Good Answers: 215
#9
In reply to #8

Re: Fluidyne Pumps

05/23/2014 12:06 AM

Old Salt,

I missed the parts about solar cell or other inputs of electricity.... where is that?

__________________
Eternal vigilance is the price of knowledge. - George Santayana
Register to Reply
2
Guru
Safety - Hazmat - New Member Engineering Fields - Retired Engineers / Mentors - New Member Engineering Fields - Piping Design Engineering - New Member Hobbies - DIY Welding - New Member Fans of Old Computers - PDP 11 - New Member

Join Date: Feb 2007
Location: Stronger Than The Storm
Posts: 2366
Good Answers: 201
#10
In reply to #9

Re: Fluidyne Pumps

05/23/2014 8:10 AM

truth is not a compromise-

Yes, you are correct. Don't know why I went on that train of thought but I now recant it.

Now that I have read it correctly I restate my conclusion, the efficiency will be even less than I projected. Circulating water solar panels are even less efficient than PV cells. Also, efficiency aside, the parabolic reflector doesn't provide any more BTU's than a flat panel since it is dependent upon the area of the solar(s) panel exposed to the sun, just as a flat panel water collector is. The parabolic does increase the temperature of the water but at the expense of the volume of heated water available. Also the parabolic reflector would have to be connected to a tracking system. If not, the parabola would only generate heat for a very short period of time when the sun was directly in front of it.

Confirmation of this is the sale of General Electric's water based solar collection cells, at a great financial loss, 24 years ago to a small entrepreneur based in Orange, NJ. GE marketing saw that there was no future in the water collectors vs. PV collectors so they shut the operation and sales down. The entrepreneur set up the whole operation, including a vacuum deposition chamber, and never made or sold a water solar panel. Finally it was sold to China at a great loss.

Powering the pumps directly from PV cells would increase the efficiency of the system. Also storage of electricity is much easier and cheaper than attempting to store heat. Since the original source of energy is the sun, why waste it on equipment efficiency losses?

A GA for you Sir!

Good Luck, Old Salt

__________________
Any day on the green side of the grass is a GREAT DAY!, --- me +++++++++. I believe creativity is an inherent part of everyone. --- Kermit T. Frog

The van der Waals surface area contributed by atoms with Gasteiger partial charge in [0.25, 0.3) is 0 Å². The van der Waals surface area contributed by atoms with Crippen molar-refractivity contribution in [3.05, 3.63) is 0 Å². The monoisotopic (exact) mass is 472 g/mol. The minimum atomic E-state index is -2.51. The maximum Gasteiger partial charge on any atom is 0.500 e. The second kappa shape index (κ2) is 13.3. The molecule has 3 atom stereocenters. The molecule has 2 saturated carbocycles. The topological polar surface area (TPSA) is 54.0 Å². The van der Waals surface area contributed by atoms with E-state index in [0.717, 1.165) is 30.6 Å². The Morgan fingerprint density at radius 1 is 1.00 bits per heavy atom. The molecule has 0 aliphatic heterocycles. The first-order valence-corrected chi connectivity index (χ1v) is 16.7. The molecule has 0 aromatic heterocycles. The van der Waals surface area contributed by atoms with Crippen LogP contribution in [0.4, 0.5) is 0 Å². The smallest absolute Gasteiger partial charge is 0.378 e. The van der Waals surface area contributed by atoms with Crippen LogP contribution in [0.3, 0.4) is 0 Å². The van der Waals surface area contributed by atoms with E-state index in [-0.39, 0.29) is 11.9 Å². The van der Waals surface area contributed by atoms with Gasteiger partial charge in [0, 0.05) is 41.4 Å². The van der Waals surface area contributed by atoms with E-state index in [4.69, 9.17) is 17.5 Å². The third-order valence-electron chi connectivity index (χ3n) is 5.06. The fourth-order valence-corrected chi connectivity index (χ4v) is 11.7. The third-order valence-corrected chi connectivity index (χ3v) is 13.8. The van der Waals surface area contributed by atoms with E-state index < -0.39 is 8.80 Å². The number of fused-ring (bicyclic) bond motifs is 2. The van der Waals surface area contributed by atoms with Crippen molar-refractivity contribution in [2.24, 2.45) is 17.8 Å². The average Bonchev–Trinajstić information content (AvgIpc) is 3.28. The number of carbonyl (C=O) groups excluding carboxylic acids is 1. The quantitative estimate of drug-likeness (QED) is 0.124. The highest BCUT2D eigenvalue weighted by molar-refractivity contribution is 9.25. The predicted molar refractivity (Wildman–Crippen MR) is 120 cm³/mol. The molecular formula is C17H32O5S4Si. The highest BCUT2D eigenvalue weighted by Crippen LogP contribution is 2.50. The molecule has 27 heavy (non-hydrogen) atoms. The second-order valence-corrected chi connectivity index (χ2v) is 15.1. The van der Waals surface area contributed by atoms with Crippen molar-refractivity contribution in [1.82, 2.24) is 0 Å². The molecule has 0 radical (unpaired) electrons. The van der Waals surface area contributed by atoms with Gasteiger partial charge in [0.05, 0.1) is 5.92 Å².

Register to Reply Good Answer (Score 2)
Guru

Join Date: Apr 2011
Posts: 6029
Good Answers: 215
#11
In reply to #10

Re: Fluidyne Pumps

05/24/2014 4:18 AM

Thanks Old Salt, I think your answer is a good one as well.

I agree with your analysis. If electricity without burning fuel is the end goal, it will be hard to compete with mass produced solar cells and/or wind turbines on a lifetime KW-hr/$ basis.

.

I think there might be some niche uses that a fluidyne pump might serve well though. One of those niche uses would be reliable, low maintenance, minimal initial and total cost, water pumping.

.

Also, while a focused optics paraboloid dish would need a tracking system continually making adjustments, there are options for non-focusing optic semi-parabolic troughs aligned east-west that might require slight seasonal adjustments or possibly none at all. Since fluidyne pumps work well with a concentrated heat source, it would make sense to have a number of these along the trough in series-parallel arrangement as needed.

.

It wouldn't provide any advantage for generating electricity, but there is potential for a robust inexpensive system that could pump for years with very little upkeep.

__________________
Eternal vigilance is the price of knowledge. - George Santayana
Register to Reply
Register to Reply 11 comments
Interested in this topic? By joining CR4 you can "subscribe" to
this discussion and receive notification when new comments are added.

Comments rated to be Good Answers:

These comments received enough positive ratings to make them "good answers".

Comments rated to be "almost" Good Answers:

Check out these comments that don't yet have enough votes to be "official" good answers and, if you agree with them, rate them!
Copy to Clipboard

Users who posted comments:

europium mkII (1); JNB (1); Kilowatt0 (1); lyn (1); old salt (2); Platypus (1); Tornado (1); truth is not a compromise (3)

Previous in Forum: keshefoundation.org Free Energy Plasma   Next in Forum: Vessel Design

Advertisement